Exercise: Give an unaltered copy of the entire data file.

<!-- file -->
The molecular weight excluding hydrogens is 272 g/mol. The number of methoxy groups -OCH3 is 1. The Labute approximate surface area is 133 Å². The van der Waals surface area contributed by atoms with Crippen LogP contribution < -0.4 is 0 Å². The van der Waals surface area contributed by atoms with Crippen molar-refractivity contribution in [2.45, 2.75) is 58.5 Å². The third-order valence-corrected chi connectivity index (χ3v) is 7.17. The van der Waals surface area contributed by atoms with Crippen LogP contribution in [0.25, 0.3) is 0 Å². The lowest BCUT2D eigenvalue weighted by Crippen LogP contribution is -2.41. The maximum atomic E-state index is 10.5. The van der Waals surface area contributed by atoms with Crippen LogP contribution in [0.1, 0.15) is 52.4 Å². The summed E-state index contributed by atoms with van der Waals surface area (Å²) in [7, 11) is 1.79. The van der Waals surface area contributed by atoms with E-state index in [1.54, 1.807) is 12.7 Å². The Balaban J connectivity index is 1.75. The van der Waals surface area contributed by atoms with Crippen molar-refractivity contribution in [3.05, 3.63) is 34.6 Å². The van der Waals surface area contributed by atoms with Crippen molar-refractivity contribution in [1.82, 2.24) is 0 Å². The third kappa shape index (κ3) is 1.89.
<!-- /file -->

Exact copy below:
The molecular weight excluding hydrogens is 272 g/mol. The number of methoxy groups -OCH3 is 1. The Labute approximate surface area is 133 Å². The van der Waals surface area contributed by atoms with Crippen LogP contribution < -0.4 is 0 Å². The van der Waals surface area contributed by atoms with Crippen molar-refractivity contribution in [2.45, 2.75) is 58.5 Å². The third-order valence-corrected chi connectivity index (χ3v) is 7.17. The van der Waals surface area contributed by atoms with Crippen LogP contribution in [0.25, 0.3) is 0 Å². The lowest BCUT2D eigenvalue weighted by Crippen LogP contribution is -2.41. The maximum atomic E-state index is 10.5. The van der Waals surface area contributed by atoms with Crippen LogP contribution in [0.1, 0.15) is 52.4 Å². The summed E-state index contributed by atoms with van der Waals surface area (Å²) in [7, 11) is 1.79. The van der Waals surface area contributed by atoms with E-state index in [1.54, 1.807) is 12.7 Å². The Balaban J connectivity index is 1.75. The van der Waals surface area contributed by atoms with Crippen molar-refractivity contribution in [3.05, 3.63) is 34.6 Å². The van der Waals surface area contributed by atoms with Crippen molar-refractivity contribution in [1.82, 2.24) is 0 Å². The third kappa shape index (κ3) is 1.89.